After all the installing, connecting, and updating has been successfully maneuvered, your Sonos system should look like the picture above. On the left should be every Play speaker that has been connected (grouped by their room), on the far right is all the options Sonos has for streaming and music listening (and it is a lot of options). For now, let’s focus on the right side and all the streaming options Sonos has to offer.
If one is interested in listening to a radio station, all Sonos needs is a ZIP code or a major city and it automatically finds a plethora of channels for one to select and play. As one can see, once a radio station is selected, the highlighted Play speaker on the left will automatically start playing and the “Now Playing” section in the middle will be updated to show artist/song title and radio show information.
Playing from a Streaming Site
If one wants to enable some tunes from their own personal online streaming account (or create a new one), Sonos is more than ready for the task. As seen in the picture above, Sonos allows for numerous popular streaming options and services that can be accessed and played on the system. Just log in or register, pick a playlist or song, and Sonos does the rest.
Playing from your Music Library
Besides channeling other sources and streams, Sonos also allows one to channel personal music libraries as well. To get music onto Sonos, one must first allow the folder to be shared on the network (For Windows 7, this is done by right clicking on the folder and selecting “Share With” and then a “Homegroup” option). If this step is not done, much confusion can arise as the music will not be available for Sonos to access.
Once the sharing is enabled, return to Sonos and go to “Manage” -> “Music Library Settings” -> “Add” to browse for the folder in question. [Note: Besides adding media, this settings menu also serves to update the media library, add/remove speakers, manage the streaming accounts that were added, and mess with music equalizers for each speaker.]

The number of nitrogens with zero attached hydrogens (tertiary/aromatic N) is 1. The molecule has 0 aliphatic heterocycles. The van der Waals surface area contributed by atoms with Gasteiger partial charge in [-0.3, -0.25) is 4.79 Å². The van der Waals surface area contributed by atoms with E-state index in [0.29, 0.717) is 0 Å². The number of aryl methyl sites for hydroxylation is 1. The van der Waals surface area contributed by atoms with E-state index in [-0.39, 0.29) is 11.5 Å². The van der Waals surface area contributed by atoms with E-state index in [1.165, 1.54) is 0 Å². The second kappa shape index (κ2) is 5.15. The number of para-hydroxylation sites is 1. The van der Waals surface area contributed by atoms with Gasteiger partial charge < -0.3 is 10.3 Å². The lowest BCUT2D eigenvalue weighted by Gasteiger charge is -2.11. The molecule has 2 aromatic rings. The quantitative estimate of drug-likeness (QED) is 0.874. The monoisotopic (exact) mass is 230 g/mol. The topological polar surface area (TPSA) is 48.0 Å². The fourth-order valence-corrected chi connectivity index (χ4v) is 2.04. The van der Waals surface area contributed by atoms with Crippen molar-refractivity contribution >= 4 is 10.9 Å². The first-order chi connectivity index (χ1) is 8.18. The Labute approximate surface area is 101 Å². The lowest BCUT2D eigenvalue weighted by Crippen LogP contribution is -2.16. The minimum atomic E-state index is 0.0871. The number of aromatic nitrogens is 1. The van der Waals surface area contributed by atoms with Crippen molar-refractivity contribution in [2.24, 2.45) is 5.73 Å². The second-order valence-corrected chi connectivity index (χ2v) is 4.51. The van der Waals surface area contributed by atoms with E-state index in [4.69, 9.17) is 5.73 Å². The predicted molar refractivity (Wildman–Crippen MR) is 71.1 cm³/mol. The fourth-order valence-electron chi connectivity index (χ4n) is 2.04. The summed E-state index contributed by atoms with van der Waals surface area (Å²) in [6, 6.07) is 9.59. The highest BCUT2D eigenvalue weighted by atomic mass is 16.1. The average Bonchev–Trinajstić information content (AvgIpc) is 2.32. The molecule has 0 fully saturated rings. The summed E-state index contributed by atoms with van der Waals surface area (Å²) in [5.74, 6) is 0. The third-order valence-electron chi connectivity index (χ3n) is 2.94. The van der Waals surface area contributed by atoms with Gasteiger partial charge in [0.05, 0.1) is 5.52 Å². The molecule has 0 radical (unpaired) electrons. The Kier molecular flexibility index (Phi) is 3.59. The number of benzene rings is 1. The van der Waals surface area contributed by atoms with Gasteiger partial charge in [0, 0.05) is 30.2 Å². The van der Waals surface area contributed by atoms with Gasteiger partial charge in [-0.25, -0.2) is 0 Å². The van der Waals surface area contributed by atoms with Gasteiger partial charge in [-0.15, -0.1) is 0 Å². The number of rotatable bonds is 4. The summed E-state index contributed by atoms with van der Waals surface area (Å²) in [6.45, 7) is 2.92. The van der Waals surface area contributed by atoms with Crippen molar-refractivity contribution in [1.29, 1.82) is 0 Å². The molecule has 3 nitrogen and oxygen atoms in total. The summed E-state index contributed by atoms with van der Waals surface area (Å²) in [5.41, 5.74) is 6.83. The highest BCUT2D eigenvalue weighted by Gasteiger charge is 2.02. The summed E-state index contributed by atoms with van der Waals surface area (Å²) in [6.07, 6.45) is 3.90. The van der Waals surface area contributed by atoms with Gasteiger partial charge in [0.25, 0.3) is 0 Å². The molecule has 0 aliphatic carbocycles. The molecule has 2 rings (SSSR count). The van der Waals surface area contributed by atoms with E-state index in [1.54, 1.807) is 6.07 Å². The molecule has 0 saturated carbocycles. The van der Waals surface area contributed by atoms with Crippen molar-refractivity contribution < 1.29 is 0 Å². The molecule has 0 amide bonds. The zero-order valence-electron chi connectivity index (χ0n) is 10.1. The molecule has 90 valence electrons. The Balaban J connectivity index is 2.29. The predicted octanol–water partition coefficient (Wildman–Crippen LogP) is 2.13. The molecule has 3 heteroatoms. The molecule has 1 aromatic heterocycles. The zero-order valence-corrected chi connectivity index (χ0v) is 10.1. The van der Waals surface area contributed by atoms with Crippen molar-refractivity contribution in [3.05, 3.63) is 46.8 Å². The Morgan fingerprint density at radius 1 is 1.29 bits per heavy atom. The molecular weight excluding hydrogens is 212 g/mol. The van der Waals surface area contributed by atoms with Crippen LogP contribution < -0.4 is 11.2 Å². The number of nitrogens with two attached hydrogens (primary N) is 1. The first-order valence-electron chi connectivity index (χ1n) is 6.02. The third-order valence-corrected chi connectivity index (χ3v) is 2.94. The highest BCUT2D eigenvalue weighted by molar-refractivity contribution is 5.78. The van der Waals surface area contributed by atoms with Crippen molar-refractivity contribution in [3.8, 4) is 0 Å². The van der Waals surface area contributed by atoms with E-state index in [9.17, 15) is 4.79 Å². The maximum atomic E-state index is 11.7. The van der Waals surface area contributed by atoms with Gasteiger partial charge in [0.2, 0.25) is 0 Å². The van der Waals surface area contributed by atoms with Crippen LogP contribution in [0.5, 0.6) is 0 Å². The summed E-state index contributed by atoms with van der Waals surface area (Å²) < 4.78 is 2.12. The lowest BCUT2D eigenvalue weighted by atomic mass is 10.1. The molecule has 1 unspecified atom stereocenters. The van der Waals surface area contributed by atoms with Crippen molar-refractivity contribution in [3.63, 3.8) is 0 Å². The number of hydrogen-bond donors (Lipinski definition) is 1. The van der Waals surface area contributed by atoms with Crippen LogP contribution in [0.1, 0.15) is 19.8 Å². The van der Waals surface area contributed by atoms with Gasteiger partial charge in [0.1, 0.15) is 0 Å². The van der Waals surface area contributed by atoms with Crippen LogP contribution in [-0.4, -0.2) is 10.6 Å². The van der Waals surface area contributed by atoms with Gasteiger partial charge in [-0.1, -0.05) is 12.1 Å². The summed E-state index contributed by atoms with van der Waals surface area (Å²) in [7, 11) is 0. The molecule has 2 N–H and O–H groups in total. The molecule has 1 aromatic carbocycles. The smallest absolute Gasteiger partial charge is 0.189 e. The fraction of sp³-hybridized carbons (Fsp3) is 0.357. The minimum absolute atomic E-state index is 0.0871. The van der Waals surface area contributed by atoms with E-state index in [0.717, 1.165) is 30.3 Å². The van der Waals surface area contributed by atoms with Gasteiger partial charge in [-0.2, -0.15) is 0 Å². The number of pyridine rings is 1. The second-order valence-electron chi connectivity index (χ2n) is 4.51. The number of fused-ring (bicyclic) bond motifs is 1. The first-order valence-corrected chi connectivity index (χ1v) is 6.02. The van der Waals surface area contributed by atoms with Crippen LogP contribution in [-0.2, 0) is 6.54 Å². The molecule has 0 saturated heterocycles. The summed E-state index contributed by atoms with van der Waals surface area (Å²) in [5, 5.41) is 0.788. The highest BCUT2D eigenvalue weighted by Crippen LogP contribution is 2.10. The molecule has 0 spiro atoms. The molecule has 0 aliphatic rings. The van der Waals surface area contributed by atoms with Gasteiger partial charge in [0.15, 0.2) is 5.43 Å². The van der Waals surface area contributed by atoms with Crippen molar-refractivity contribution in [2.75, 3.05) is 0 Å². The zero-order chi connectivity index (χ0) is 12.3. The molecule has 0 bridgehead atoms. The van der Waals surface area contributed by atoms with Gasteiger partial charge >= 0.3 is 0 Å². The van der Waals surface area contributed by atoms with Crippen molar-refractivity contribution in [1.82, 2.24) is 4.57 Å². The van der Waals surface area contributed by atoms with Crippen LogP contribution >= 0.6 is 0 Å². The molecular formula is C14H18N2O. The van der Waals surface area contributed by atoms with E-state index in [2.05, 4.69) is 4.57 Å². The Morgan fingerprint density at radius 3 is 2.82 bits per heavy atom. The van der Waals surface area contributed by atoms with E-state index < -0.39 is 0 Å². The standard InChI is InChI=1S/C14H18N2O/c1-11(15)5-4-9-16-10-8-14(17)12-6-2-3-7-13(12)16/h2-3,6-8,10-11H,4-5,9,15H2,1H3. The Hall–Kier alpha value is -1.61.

The system will then add all the music in the library and display them on the right side. From there one can create playlists, add songs to the queue in the middle, and push music to any speaker on the left
Again, it is important to note that for this music to be accessed, the location of the files needs to be active and on the network (i.e. the device in question storing the music files must be on and networked).
Playing from the Mobile App
Like the other sections mentioned above, the mobile controller also allows for streaming, radio, and access to your local media library as well. As long as the bridge is connected to the same network as the mobile app, the devices will talk to each other and push changes in music selections.
Having Fun with your Play Speakers
Now that a majority of the streaming or listening options have been surveyed, let’s return to the far left of the Controller interface and display the full potential of the Sonos wireless hi-fi system. Up until now, the music options presented have been shown playing on just one speaker.
But in reality, one can play something different on each speaker, hence why it was important to label the Play speakers based on where they are going to be situated. So essentially, every room with a Sonos speaker in it could be playing something different, meaning that there should be no contention between siblings/roommates/significant others as to what the audio system should be set to.
Furthermore, not only can one use the speakers individually for music but as a group as well. Just click the “Group” button, select the speakers to group, and listen for the sound of acoustic harmony. Now the beauty of Sonos has been revealed: because it is wireless and easy to manipulate in the Controller interface, it is completely and utterly configurable to suit any room, event, personality, or venue. Just pick a tune, pick a speaker configuration, and let the jams flow.
Sonos is definitely not your stereotypical hi-fi stereo system. It is modular, fully networked, completely configurable, and open enough to access just about every genre, single, album, or artist that exists out there to stream. After a solid month of usage, even the two Play:3 speaker with a wireless Bridge system used for this article proved its usefulness in every situation it was presented: house parties with a dozen conversations filling the air, quiet nights on the couch with a book, and even those underwear air guitar jam sessions at 3:00 in the morning.
To be honest, the main limiting factor to the full Sonos experience is the prices on the components themselves; the system is worth the cost, but if those prices were reduced a bit or tiered it is certain that Sonos would be in every household in no time at all. For now, though, the system should have no problem satisfying audio enthusiasts and home theater experts alike.
The age-old glory of hi-fi stereo has returned, and Sonos is leading the charge.